Saturday, August 30, 2014

The Truth Shall Make You Odd

Eagle Lake Lutheran Church, Battle Lake, MN
August 31, 2014
Pentecost 12/Baptism of  Aiden Curtis Haugerud
Matthew 16: 21-28

In the name of Jesus.  Amen.

“You shall know the truth, and the truth shall make you odd.”[1]

That line comes from the great American author, Flannery O’Connor, a devout Catholic from the deep South.  Her words are a riff on something Jesus says in John chapter 8:  “If you continue in my word, you are truly my disciples; and you will know the truth, and the truth will make you free.

But, as Flannery O’Connor would have it, the truth….the truth of God’s Word…will make you odd.

The first time I heard this line it made a deep impression on me.   It got under my skin and would not let me go.

And the reason, I think, is that Flannery O’Connor’s version is so jarring, so unsettling, so wrong.

Who wants to be “odd” after all?

As soon as we’re born we begin a lifelong quest NOT to be odd or “off kilter.”

Before we’re even a minute old, a nurse is checking us out to make sure we’re normal.

It’s called the APGAR test which stands for five things: appearance, pulse, grimace, activity and respiration.
 Appearance (is the newborn “baby pink” all over?), pulse (is baby’s heart beating at least 100 times a minute?), grimace—(does baby grimace when poked, are her reflexes normal?)...activity (are baby’s arms and legs “on the move”?), and respiration—(is baby breathing regularly and crying vigorously?)

Think of it, before little babies are even five minutes old, someone has already assigned them a “normality number”--a number that compares each of us to every other baby that’s been born, telling our parents whether we’re normal or whether we’re odd.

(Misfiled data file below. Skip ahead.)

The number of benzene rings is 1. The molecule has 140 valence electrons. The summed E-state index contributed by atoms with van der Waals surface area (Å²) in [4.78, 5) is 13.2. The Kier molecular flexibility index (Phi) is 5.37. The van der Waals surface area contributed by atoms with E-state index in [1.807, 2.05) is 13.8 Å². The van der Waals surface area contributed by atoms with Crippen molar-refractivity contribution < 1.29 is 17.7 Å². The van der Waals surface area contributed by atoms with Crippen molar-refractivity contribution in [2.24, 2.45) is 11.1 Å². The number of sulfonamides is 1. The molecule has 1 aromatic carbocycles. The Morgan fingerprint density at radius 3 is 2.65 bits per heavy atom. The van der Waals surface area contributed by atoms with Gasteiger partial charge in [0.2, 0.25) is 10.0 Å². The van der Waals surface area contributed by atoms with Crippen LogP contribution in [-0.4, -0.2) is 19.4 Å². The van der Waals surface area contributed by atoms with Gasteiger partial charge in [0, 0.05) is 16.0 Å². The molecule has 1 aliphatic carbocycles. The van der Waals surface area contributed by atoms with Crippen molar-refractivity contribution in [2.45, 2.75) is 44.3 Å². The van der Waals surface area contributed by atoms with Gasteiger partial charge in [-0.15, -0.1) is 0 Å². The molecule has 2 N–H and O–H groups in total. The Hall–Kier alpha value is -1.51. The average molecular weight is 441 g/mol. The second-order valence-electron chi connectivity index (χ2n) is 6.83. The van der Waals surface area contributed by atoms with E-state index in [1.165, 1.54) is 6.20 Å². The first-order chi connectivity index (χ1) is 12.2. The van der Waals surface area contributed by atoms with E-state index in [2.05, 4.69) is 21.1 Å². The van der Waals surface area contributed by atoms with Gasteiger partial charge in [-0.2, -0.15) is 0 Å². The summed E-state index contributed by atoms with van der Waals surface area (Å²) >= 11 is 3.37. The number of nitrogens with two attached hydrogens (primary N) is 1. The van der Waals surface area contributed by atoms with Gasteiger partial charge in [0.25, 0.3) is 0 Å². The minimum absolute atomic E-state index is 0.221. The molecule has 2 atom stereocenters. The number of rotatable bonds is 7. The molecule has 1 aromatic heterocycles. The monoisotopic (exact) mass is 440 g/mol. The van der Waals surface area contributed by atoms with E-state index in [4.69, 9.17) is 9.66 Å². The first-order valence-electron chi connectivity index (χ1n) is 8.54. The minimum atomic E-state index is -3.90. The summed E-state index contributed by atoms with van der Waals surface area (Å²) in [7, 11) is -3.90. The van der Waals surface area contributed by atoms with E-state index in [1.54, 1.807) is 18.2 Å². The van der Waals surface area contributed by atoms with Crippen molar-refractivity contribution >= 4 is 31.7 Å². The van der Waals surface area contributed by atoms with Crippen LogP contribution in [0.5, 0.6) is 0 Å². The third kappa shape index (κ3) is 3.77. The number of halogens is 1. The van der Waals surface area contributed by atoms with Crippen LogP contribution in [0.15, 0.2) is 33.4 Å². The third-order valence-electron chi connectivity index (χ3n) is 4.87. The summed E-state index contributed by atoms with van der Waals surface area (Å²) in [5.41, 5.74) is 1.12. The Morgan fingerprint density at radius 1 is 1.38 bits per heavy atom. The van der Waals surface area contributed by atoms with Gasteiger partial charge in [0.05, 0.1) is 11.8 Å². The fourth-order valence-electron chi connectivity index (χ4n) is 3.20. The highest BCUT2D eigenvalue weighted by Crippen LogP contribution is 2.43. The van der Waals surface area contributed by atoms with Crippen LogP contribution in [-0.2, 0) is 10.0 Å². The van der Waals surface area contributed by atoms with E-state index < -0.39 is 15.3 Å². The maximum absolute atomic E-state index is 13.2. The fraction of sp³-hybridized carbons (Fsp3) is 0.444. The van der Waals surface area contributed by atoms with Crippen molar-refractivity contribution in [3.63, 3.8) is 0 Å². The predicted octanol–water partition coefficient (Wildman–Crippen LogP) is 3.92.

Now, even though the APGAR test is given to newborns for important medical reasons, it is our first experience of being tested against a norm, compared to everyone else, examined for any signs of abnormality.

Starting with that first APGAR test, we’re off….pushed out into a lifetime of trying to fit in, attempting to seem like everyone else, avoiding “oddness” at all costs….

This “first day of school” time of the year is such a great example of that.   Although it’s been years since my children headed off to school in early September….I remember well all the pressures, all the back-to-school purchases, clothes and shoes and backpacks and lunchboxes and other stuff our children begged for so they would fit in, not seem strange or peculiar or odd.

And so it goes for so much of life.   We avoid “oddness” like the plague.

So Flannery O’Connor’s little phrase seems, at first, to go against the grain:  “You shall know the truth and the truth shall make you odd.”

This same sentiment, though, is quite in keeping with whole swaths of the New Testament, including our gospel lesson for this morning from Matthew 16…